Leo’s story written by mum Lucy.
On the 26th of December 2016 we were sat in the parents room of the NICU at the Norfolk and Norwich University Hospital, waiting to hear what was wrong with our poor, perfect, 9 day old baby boy. Leo had seemed to have a slight cough on Christmas day and started to struggle with his breathing on boxing day so we had called 111, who sent an ambulance over straight away.
We were transferred by the amazing CATS team to Royal Brompton Hospital where after several more tests and what felt like a lifetime we were told he was going to need surgery to fix his heart as Leo had a coarctation of the aorta, which meant that when the ductus arteriosus narrowed (which usually occurs a few days after birth) his blood could not pump to his lower limbs or organs properly. If untreated this condition is fatal.
The amazing team of doctors, nurses and surgeons talked us through each step and reassured us that they would look after our darling boy and do everything they possibly could to fix his poor heart. As he was still stabilising more with fluids and glucose they wanted to wait a day or so for his surgery to ensure the best chance of success and him coming out of it well.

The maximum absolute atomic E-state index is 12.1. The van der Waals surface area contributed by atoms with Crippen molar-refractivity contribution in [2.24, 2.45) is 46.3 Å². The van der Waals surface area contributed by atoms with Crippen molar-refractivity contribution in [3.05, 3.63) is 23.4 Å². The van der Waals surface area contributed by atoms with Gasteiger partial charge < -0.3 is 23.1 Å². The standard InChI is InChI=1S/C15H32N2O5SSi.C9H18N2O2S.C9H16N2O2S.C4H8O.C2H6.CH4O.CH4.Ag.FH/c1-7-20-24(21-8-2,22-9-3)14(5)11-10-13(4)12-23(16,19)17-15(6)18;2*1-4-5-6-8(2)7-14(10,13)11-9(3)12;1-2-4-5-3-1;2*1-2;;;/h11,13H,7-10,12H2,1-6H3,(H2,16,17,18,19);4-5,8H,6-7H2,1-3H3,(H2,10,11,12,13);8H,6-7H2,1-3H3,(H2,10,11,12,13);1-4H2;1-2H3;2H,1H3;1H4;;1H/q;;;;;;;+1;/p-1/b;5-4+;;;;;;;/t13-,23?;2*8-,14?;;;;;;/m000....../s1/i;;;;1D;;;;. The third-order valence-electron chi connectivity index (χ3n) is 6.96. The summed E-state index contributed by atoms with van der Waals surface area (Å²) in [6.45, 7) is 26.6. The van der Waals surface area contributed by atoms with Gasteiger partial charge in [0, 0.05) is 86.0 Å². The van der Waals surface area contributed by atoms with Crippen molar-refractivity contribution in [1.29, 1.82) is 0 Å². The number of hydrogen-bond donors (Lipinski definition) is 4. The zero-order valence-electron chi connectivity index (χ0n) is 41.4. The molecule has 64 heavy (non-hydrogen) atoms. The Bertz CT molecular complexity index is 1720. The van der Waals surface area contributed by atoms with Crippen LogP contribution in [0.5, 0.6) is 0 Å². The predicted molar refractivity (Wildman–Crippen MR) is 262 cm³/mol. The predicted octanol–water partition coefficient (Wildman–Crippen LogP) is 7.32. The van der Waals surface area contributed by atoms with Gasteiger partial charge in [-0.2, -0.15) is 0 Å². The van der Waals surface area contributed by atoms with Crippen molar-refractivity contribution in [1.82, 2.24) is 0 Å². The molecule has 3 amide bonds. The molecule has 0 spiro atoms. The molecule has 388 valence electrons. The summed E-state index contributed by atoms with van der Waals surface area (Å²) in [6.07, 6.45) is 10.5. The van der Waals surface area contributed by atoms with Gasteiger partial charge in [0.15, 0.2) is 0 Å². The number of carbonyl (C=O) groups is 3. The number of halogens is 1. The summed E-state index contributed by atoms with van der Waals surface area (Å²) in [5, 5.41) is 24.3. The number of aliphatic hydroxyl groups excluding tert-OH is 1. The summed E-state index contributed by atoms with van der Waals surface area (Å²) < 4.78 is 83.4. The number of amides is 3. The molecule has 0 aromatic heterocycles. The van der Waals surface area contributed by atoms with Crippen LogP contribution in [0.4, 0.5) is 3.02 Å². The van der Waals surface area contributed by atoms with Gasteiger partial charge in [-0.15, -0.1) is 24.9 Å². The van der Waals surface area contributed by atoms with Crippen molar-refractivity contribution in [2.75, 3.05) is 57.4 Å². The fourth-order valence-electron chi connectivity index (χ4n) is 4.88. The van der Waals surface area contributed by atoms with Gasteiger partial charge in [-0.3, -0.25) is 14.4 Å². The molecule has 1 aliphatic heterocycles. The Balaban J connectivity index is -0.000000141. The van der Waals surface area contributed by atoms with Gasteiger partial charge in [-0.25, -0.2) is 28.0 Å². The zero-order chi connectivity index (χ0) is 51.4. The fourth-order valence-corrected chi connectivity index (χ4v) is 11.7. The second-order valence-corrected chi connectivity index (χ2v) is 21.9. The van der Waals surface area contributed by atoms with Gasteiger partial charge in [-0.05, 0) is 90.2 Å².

He went in for his surgery in the early afternoon on the 28th of December and everything went incredibly successfully with the repair, it would just be a waiting game while we made sure he would wake up well by himself and to see how he would react to breathing for himself after being ventilated for a few days. Once again the nurses especially were fantastic at reassuring us and keeping us informed, while every doctor and specialist we saw was patient with us, explaining things several times when we were too in shock to take anything in the first time!
I can’t voice enough how lucky we were to be looked after by such an amazing, kind, caring and professional team of doctors, nurses, cardiac specialist/consultants, breast feeding support staff, the brompton fountain and family liaison officers, who not only saved our baby’s life, but reassured us as terrified, first time parents that he was in the best possible hands. The support we received allowed me to also continue breastfeeding as soon as Leo was strong enough to feed without his feeding tube.
To look at him today he is the most chatty, smiley little boy we could imagine him being and he is back on track for his development, despite the fact that at 16 days old he had spent 7 days in intensive care, 5 of which he was only having a ventilator and IV fluids keeping him alive.
Thank you Royal Brompton Hospital.